"dolphins Preview From Si"

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We Are Still Going To The SB
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With Norv Turner and Ricky Williams on board, things are finally looking up on offense.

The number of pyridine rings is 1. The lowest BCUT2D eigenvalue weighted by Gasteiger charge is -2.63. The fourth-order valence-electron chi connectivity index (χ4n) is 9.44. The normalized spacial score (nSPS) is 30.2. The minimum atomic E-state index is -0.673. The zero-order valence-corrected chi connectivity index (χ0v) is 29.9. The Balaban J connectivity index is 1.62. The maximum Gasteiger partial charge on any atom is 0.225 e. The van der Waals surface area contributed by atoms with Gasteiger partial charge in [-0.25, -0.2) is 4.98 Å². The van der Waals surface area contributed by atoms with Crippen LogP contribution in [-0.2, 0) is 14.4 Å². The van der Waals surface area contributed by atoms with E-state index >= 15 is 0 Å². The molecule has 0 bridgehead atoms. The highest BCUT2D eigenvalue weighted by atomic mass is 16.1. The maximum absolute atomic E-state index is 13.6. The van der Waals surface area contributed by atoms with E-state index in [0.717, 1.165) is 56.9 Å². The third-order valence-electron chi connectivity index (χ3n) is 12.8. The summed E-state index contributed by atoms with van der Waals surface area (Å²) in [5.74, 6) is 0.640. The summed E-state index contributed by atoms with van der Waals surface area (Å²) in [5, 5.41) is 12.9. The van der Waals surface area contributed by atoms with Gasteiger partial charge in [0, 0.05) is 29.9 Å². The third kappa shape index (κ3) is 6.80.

By Paul Zimmerman: